Iranian president: Prosecute opposition leaders
TEHRAN, Iran – President Mahmoud Ahmadinejad called for the prosecution of Iran‘s top opposition leaders Friday, backing hard-liners pushing for escalation of the postelection crackdown.
Ahmadinejad’s speech reflected the increasing bitterness of what has become Iran’s most tumultuous political crisis in decades.
While there were calls for unity in the weeks following the disputed June presidential election, the confrontation between the clerical leadership and the opposition has begun to look increasingly like an all-or-nothing fight.
Hard-liners in the leadership paint the entire reform movement as a tool of foreign enemies bent on overthrowing the cleric-led Islamic Republic. The opposition counters that the ruling system — beyond just Ahmadinejad’s elected government — is losing its religious and political legitimacy because of the harshness of the postelection crackdown.
More than 100 prominent opposition politicians and activists have been on trial on charges of seeking to topple the clerical leadership through a “velvet revolution.” But so far, the top rung of the opposition — Mir Hossein Mousavi, who claims to have won the June 12 election, and his allies Mahdi Karroubi and former President Mohammad Khatami — have not been touched.
Arresting them would dramatically escalate the confrontation. Earlier this week, Supreme Leader Ayatollah Ali Khamenei seemed to rule out doing so, saying he saw no evidence the top opposition leaders were “stooges” of foreign enemies. The comments suggested Khamenei, who has strongly backed Ahmadinejad, was wary of provoking an even more widespread public backlash against his leadership.
Powerful forces, however, are pushing for their arrest, including senior hard-line clerics in the ruling establishment and commanders of the Revolutionary Guard. For the first time, Ahmadinejad joined their calls in a speech before a crowd of thousands at Tehran University ahead of weekly Friday prayers.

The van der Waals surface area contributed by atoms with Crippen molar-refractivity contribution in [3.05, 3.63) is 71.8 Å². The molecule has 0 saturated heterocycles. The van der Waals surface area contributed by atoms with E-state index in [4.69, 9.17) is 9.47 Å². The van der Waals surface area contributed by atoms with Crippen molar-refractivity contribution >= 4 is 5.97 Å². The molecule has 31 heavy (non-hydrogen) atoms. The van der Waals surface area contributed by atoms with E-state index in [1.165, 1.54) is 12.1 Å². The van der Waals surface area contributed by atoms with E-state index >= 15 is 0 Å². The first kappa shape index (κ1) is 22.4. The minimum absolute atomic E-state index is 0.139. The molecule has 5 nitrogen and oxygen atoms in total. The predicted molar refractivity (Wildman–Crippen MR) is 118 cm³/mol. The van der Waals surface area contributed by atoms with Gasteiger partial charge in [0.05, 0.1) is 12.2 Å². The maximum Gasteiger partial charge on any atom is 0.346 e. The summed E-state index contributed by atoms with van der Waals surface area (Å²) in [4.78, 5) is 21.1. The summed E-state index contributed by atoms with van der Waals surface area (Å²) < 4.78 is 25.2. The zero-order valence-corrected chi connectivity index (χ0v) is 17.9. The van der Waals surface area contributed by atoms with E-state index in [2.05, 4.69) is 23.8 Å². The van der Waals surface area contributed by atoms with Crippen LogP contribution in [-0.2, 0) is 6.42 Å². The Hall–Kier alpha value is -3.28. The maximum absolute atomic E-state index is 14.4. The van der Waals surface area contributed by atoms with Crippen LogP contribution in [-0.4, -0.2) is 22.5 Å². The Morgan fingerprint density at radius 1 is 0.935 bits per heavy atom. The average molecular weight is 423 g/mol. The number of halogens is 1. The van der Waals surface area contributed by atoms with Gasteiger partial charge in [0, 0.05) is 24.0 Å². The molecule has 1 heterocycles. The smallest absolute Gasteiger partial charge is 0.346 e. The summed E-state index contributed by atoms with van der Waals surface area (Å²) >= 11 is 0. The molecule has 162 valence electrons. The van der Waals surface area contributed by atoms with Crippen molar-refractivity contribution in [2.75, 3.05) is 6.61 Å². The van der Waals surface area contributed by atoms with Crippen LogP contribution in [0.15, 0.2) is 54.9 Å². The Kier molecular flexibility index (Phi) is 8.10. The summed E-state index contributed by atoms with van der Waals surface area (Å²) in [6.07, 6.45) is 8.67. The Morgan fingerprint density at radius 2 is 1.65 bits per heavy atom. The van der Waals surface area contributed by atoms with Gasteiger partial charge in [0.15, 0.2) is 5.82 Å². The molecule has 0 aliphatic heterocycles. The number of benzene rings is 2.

He said those on trial were “second-tier” elements who had been misled into organizing postelection protests in support of Mousavi. They should be treated with “Islamic mercy,” he said, while those higher up should be punished.
“There must be a serious confrontation with the leaders and key elements who organized and provoked (the riots) and carried out the enemy’s plan. They have to be dealt with seriously,” he said, without naming the leaders.
With the call, Ahmadinejad took a tougher line than Khamenei, his political patron. Khamenei has final say in all political matters in Iran but he often has to balance between factions — particularly those within Iran’s conservative bloc.
The usually cautious Khamenei already has paid a price for backing Ahmadinejad in the election dispute, which damaged his reputation as a neutral arbiter, so he may be hesitant to allow the arrests of Mousavi and his allies. But hard-line clerics and the Revolutionary Guard seem intent on harder action.
Hard-liners have already called for the two main pro-reform political parties to be dissolved, raising cries from the opposition that they aim to crush their voice. In one of his strongest denunciations yet of the country’s leadership, Khatami said the alleged torture of protesters arrested in the crackdown showed the true nature of the ruling system.
“Is this the merciful Islamic image that defends morality and the people’s basic rights?” said Khatami, a senior opposition figure, in a Web statement posted late Thursday.
He lashed out at hard-liners, saying they were accused of “treason” in the public’s eyes because of the fraudulent vote.
“The sacred Friday prayer podium has been given to those who … call for the punishment of prominent (reformist) figures … while they are accused in the eyes of the public for committing treason themselves,” he said, referring to hard-line clerics who have denounced the opposition during Tehran’s main Friday prayers, one of the country’s most potent political platforms.
Khatami said the claims that the postelection protests were organized by foreign powers only hurt the leadership in the public’s eyes.
Hundreds of thousands joined street protests after the election, supporting Mousavi’s claims of fraud, until security forces, the Revolutionary Guard and the pro-government Basij militia crushed the demonstrations with a crackdown in which hundreds were arrested. The opposition says at least 69 people were killed and that many of those detained were abused, tortured and even raped in prison.
The opposition has dismissed the month-old trial of opposition figures and activists as a “show trial” in which defendants were forced to make public confessions admitting to a plot.
Even as Ahmadinejad moves toward hard-liners in the crackdown, he faces a challenge from some within his own conservative camp who have expressed reservations over the fierceness of the wave of arrests. His conservative rivals are led by parliament speaker Ali Larijani, who got a show of support from the supreme leader this month when his brother Sadeq Larijani was named head of the judiciary.
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